7 indoor plants to avoid if you have allergies

Woman allergic to flowers
Woman allergic to flowers (Image credit: Shutterstock)

Spring is here, and while it’s the season for beautiful blooms and warmer weather, it’s also the time for pollen allergies. Whether it’s constant sneezing, runny nose, or itchy eyes, allergies can often put a dampener on your day. 

But, if you’ve tried every method of fighting allergy season (with no luck) — you may want to look at your indoor plants. Interestingly, there are certain flowering plants that release high pollen levels into your home, which can trigger and worsen your hayfever/allergy symptoms. In addition, touching parts of a plant could cause allergic reactions, caused by certain liquids or sap from various species. That’s why it’s advisable to wear one of the best gardening gloves when it comes to handling a plant when using the best pruning shears or even repotting — especially if you’re prone to allergies. 

According to sleep experts, these plants can interfere with your sleep, since a high pollen count is likely to disturb you at night. Alternatively, if you want to reduce allergens in the home, invest in one of the best air purifiers to improve the air quality in the home. Or you can also follow these 9 tips to reduce allergens in your home

In the meantime, if you’re a plant lover, make sure you don’t have these indoor plants if you have allergies. 

G & F 1852-3 Women Soft Jersey Garden Gloves: $11 @ Amazon

G & F 1852-3 Women Soft Jersey Garden Gloves: <a href="https://target.georiot.com/Proxy.ashx?tsid=45724&GR_URL=https%3A%2F%2Famazon.com%2F1852-3-Jersey-Garden-Gloves-3-Pairs%2Fdp%2FB001IMOG18%3Ftag%3Dhawk-future-20%26ascsubtag%3Dhawk-custom-tracking-20" data-link-merchant="Amazon US"" target="_blank" rel="nofollow">$11 @ Amazon
Combining practicality with pretty, we recommend these women's gardening gloves for an affordable, but dependable accessory. They ranked as the best gloves for small hands in our <a href="https://www.tomsguide.com/best-picks/best-gardening-gloves" data-link-merchant="tomsguide.com"" data-link-merchant="Amazon US"">best gardening gloves test. We found them to be both comfortable and soft, with good dexterity. Plus, you get three colors in a pack which is amazing value for money.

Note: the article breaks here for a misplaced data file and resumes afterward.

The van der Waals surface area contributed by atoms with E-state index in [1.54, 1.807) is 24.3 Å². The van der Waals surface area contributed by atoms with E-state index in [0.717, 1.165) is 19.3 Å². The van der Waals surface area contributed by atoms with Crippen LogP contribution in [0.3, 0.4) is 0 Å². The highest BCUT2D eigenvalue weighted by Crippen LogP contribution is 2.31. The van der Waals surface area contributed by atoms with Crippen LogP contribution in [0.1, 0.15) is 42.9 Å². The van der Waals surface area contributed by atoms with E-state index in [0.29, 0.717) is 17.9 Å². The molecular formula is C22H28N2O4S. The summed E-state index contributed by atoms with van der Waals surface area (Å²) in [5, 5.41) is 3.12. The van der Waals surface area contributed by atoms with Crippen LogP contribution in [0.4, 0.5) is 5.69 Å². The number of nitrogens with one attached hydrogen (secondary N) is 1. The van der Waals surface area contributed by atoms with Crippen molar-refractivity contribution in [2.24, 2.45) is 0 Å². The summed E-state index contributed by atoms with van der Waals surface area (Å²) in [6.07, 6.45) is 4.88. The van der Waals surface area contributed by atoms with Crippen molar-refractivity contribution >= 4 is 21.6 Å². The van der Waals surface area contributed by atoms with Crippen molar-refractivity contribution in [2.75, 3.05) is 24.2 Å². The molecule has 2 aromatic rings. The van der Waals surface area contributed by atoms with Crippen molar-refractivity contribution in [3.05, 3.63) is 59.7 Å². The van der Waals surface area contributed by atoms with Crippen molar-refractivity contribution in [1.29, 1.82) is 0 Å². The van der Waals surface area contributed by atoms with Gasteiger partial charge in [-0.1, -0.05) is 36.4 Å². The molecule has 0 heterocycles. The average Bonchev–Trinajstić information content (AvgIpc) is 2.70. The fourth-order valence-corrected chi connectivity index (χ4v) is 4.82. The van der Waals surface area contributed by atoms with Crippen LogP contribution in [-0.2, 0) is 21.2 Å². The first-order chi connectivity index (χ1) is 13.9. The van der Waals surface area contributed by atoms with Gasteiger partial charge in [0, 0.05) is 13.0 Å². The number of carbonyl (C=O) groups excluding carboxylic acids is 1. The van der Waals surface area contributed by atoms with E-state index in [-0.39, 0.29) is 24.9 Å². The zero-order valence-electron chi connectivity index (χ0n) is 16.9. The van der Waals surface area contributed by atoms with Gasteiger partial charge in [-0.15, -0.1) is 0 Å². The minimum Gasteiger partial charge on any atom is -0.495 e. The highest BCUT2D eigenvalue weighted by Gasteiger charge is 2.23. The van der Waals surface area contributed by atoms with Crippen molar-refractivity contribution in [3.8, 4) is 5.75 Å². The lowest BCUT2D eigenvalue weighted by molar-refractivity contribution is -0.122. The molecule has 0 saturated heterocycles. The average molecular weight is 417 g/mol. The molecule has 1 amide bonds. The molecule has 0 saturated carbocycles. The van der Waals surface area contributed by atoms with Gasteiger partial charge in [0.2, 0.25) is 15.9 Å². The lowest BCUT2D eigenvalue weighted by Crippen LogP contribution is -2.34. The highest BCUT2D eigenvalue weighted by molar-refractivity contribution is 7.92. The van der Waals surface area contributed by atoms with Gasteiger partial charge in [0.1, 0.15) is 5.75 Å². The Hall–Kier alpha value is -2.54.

1. Chrysanthemums

Chrysanthemums

Chrysanthemums (Image credit: Shutterstock)

With their colorful, globe shapes, chrysanthemums are pretty, spring bouquets to brighten up our homes. However, these are also a big producer of pollen, and should be avoided by allergy sufferers. “A popular choice, chrysanthemums bring bursts of colour to our homes and gardens,” says  Ashley Hainsworth, founder and MD of Bed Kingdom. “But they should be avoided due to the high levels of pollen they carry in just about every part of the plant.”  

2. Ferns 

Fern in pot

Fern in pot (Image credit: Shutterstock)

Ferns are a popular houseplant, and can add much feature to home decor. In addition, these are also non-toxic, making them safe around children and pets. 

However, these can trigger bad, allergic reactions — especially for hayfever sufferers. This is because breathing in fern spores can cause sneezing, itchy skin and eyes, or worse case, respiratory symptoms. 

3. Dahlias 

Dahlias in bedroom

Dahlias in bedroom (Image credit: Shutterstock)

Another popular choice of bright bouquet are dahlias, which come in various colors and varieties. And while these add a pop of color in any room, dahlia also have pollen that can cause an outbreak of allergy symptoms throughout the season.

“Dahlias are another which produce high amounts of pollen,” agrees Hainsworth. “Luckily, there are hybrid varieties available that allergy sufferers may enjoy without making symptoms worse.” So it is always best to check the species or simply avoid keeping them in the house. 

4. Waxplant (Hoya carnosa) 

Wax plant

Wax plant (Image credit: Shutterstock)

These indoor plants may be great to decorate your home with their distinct beautiful flowers, and ornamental leaves. However, the Hoya species are known to trigger allergic reactions such as  rhinitis, eye redness, coughing, and asthma. Worse case, the allergens could reach the respiratory tract through the air causing serious illness.